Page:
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How Much Would Teacher Pay Raise Affect SD Households?

Raising money to increase teacher pay is the reason for legislation scheduled for a vote today at the South Dakota Legislature. (iStockphoto)
Raising money to increase teacher pay is the reason for legislation scheduled for a vote today at the South Dakota Legislature. (iStockphoto)
February 16, 2016

PIERRE, S.D. - A move to turn around South Dakota's worst-in-the-nation teacher pay could come up for a vote with state lawmakers today. The bill includes a sales tax hike and a property tax reduction.

Joy Smolnisky, executive director with the South Dakota Budget and Policy Institute, says for middle-class earners with a $250,000 home, they'd save about $113 a year on property taxes.

When the sales tax bump is added, however, they'd end up spending an extra $154 a year. She says that raises some important questions for homeowners.

"Am I willing to invest this much in order to be able to have a competitive school system that brings in good teachers? What about the school districts that can't even attract a math teacher," she says. "How will my kid do in that district?"

House Bill 1182 is part of Gov. Dennis Daugaard's plan to bump up sales taxes by a half-cent to raise about $107 million for a teacher pay increase.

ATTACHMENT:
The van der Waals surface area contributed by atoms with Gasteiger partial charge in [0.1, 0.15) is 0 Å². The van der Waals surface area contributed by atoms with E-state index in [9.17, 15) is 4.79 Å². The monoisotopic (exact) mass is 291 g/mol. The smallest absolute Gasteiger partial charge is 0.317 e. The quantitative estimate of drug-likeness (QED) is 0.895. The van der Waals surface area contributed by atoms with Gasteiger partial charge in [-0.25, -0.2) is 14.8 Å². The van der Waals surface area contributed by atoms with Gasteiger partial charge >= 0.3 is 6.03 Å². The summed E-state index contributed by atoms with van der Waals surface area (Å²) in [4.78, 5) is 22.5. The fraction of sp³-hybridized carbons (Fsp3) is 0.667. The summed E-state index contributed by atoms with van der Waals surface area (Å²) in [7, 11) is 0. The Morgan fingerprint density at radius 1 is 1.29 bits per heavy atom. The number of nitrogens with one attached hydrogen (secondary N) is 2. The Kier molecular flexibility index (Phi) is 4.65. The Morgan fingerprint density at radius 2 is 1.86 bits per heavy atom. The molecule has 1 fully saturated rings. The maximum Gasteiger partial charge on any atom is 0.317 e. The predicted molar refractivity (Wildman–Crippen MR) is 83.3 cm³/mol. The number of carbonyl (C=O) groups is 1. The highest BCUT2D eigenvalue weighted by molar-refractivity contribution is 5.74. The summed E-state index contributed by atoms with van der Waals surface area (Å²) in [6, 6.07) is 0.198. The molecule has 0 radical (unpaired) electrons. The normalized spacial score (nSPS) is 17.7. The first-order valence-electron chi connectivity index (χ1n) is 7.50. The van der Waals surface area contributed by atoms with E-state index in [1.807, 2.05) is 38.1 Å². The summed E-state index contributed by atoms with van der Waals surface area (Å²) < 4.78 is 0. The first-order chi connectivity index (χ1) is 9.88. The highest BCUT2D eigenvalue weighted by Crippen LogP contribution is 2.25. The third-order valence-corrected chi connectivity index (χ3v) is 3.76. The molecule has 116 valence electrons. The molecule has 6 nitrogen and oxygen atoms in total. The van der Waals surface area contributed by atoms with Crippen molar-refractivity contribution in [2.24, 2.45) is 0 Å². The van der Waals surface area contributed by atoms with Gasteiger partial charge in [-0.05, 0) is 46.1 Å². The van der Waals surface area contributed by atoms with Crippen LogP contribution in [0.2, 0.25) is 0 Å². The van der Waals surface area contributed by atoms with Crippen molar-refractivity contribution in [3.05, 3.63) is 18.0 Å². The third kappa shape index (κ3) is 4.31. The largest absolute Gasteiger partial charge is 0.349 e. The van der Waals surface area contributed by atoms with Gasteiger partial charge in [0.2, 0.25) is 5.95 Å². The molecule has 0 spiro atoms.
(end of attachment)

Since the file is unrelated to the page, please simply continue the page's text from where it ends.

The governor's plan also includes a $40 million property tax reduction. The state's low-income renters may not see direct benefits from the property tax relief, while they might end up paying an extra $72 in sales taxes.

Smolnisky points out any tax increase can be difficult for low-income households, but thinks investing in the state's teachers is critical.

"In all the states around us, the pay is significantly more, even after you've adjusted for cost-of-living and the tax structure," she says. "So, it's really difficult for us to attract quality teachers to stay in South Dakota."

The bill was postponed by House lawmakers last week, and put on the legislative schedule for today. The Senate also will be considering similar bills in the coming weeks.

Brandon Campbell, Public News Service - SD